Lake Tahoe has 72 miles of shoreline. Nooks, crannies and bays big and small dot the shoreline. Sixty-three streams feed the lake.
Meeks Bay is on Tahoe’s West Shore. Meeks Creek comes out of Rubicon Lake and flows to Meeks Bay. The bay was named after John Meeks who, with his brothers, harvested 25 tons of wild hay in the meadow there in 1862. From that time to now the meadow and creek, like a lot of other places on the lake, have been damaged.
Until somewhat recently natural resources around the lake were taken for granted. There was just so much of everything it didn’t occur to anyone those resources were finite.
Over time wetlands, lagoons and meadows were either wiped out or degraded. People continued to move into the basin, making the area their year-round home. Concern for damage to the wetlands, lagoons and forest was minimal at best.
More recently the U.S. Forest Service realized Meeks Meadow and Meeks Creek needed rehabilitation for it to function as a useful wetland that Tahoe so urgently needs.
Swanson Hydrology+Geomorphology in December 2008 produced a management plan for Meeks Meadow restoration. The planning leading up to the report started in 2006.
The restoration of the meadow, already under way, may lead to the restoration of the creek on the eastside of State Route 89. It is a separate and complex issue.
Agencies coming together on the project are the U.S. Forest Service, Lahontan Regional Water Quality Control Board and Tahoe Regional Planning Agency. The public is also an integral part of the process. Virtual public workshops via Zoom were held in summer and winter 2020. More will be held in the same time frame of 2021.
In 1960 a 120-boat slip and boat launch marina was dredged out at the confluence of Meeks Creek with Lake Tahoe. Lost were around 23 acres of functional wetland and lagoon, along with the loss of habitat for birds, mammals and amphibian species. The marina ceased operation in 2015.
To correct the damage Lake Tahoe Basin Management Unit of the U.S. Forest Service in 2018 proposed an environmental analysis to address issues on the site. As the process of assessment progressed the option of putting another marina in dropped off. It isn’t compatible with restoration. A pier of some kind, an expanded camping area, signage, kayak/canoe/stand-up-paddle board storage, handicap access, removal of some resort buildings and more have been suggested and discussed.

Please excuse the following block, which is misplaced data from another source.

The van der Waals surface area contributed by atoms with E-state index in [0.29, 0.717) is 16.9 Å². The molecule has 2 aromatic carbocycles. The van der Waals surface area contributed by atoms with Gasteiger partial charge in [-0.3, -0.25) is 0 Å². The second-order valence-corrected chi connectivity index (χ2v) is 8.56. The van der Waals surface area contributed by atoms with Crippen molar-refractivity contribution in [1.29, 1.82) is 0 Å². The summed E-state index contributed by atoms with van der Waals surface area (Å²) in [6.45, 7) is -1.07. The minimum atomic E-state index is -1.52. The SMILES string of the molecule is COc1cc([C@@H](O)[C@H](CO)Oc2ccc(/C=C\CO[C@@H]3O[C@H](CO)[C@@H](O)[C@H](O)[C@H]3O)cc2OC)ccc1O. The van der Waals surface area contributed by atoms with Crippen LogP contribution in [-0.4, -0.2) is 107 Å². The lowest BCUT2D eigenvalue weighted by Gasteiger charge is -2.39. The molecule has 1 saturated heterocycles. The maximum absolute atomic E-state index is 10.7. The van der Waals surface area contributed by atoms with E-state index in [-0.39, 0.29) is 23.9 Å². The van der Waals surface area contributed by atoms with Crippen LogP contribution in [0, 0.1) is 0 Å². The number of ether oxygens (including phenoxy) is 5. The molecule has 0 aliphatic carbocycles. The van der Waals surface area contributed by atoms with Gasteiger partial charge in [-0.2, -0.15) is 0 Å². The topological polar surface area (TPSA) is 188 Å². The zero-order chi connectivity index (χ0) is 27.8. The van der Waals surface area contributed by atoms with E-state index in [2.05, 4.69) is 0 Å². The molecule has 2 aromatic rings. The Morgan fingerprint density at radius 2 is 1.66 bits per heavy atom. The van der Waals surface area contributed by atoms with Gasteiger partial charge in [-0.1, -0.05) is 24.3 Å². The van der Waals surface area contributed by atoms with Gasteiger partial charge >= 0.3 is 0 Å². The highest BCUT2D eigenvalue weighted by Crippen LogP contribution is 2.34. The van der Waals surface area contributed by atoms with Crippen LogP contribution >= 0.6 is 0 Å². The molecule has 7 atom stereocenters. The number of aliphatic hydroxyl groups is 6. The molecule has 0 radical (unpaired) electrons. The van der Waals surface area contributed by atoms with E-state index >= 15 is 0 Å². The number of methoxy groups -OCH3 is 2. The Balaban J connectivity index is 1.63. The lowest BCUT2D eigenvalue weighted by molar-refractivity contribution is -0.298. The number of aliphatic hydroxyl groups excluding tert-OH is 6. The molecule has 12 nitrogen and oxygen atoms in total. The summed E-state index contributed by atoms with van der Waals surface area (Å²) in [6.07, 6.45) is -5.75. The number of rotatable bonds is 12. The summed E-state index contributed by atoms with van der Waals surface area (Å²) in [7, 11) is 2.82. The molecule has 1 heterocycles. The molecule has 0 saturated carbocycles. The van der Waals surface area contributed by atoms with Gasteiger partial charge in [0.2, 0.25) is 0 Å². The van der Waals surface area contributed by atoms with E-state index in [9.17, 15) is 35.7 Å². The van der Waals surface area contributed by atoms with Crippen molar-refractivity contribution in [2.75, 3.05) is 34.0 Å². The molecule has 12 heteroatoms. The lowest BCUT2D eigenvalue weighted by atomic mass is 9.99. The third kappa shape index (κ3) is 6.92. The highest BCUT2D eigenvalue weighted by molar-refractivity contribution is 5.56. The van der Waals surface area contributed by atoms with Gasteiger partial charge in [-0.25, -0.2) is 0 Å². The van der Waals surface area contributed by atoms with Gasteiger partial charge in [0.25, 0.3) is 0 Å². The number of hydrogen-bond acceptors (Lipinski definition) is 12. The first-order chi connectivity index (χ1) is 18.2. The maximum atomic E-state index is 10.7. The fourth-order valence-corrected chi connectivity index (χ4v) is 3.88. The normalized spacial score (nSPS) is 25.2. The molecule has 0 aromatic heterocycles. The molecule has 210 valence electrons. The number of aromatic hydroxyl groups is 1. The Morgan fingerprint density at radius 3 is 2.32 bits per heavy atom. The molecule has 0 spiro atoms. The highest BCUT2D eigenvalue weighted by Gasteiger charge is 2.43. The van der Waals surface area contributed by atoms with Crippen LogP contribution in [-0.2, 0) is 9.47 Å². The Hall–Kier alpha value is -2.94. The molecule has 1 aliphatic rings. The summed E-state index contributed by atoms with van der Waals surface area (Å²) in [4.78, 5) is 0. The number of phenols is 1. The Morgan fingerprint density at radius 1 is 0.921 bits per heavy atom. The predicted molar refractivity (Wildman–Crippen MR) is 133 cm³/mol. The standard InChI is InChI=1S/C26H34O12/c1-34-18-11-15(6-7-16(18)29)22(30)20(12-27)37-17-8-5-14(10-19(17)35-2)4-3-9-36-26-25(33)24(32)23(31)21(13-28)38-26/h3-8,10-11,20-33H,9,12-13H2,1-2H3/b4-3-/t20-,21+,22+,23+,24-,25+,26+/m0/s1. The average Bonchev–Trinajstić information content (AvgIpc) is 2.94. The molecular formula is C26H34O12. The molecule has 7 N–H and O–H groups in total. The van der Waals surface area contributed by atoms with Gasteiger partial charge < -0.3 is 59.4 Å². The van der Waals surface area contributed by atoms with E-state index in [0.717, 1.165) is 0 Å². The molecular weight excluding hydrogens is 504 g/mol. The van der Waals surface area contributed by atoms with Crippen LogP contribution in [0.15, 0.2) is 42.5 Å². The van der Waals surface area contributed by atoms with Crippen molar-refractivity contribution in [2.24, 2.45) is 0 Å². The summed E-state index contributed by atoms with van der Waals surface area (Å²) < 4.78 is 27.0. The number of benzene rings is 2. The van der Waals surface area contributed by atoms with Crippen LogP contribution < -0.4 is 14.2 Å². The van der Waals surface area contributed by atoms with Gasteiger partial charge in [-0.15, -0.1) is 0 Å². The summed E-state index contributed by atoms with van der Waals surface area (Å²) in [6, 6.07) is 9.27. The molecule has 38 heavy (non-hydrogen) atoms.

The Forest Service is responsible for providing sustainable recreational and ecological benefits at Meeks. That’s where the forums, all done through Zoom, have provided valuable and mostly thoughtful input to the process. For now there are three alternatives being considered.
First there is always a no-action alternative — don’t do anything, leave it all alone. Unlikely, but has to be included.
Alternative 1 would opt for full restoration with a boating pier (full restoration includes the creek); Alternative 2 would implement full restoration with a pedestrian pier; Alternative 3 proposes full restoration with no pier.
There hasn’t been a pier at Meeks for a long, long, time.
Since the removal of the marina, Meeks has experienced an increase in non-motorized recreation activities, according to Friends of the West Shore, stakeholders in the meadow restoration project. Jennifer Quashnick, local author, represents them at meetings.
Meeks Bay is one of the last places on the lake with an open view. It’s also not that big. There is concern that a pier, of any kind, would ruin that. There are already 280 piers around the lake, with more to come, according to Jeff Cowen with TRPA. Some 3,300 buoys dot the lake as well.
The addition of a pier of any kind could draw motorized watercraft to Meeks, very likely conflicting with non-motorized craft. Friends of the West Shore in a letter to the U.S. Forest Service pointed out that an increase in noise and exhaust pollution would negatively impact those in the water and on the shore.
Interested parties are encouraged to participate in public Zoom meetings; register at meeksbayproject.org.
Zoom meetings are run by Austin McInerny, senior facilitator/mediator for the Consensus Building Institute. He is very competent at keeping the meetings on time, interesting and inclusive. So far around 218 people have attended these meetings. The TRPA mailing list regarding the project is at 800.
There will be four more opportunities to attend Zoom meetings.
The project will probably launch sometime after winter in 2022.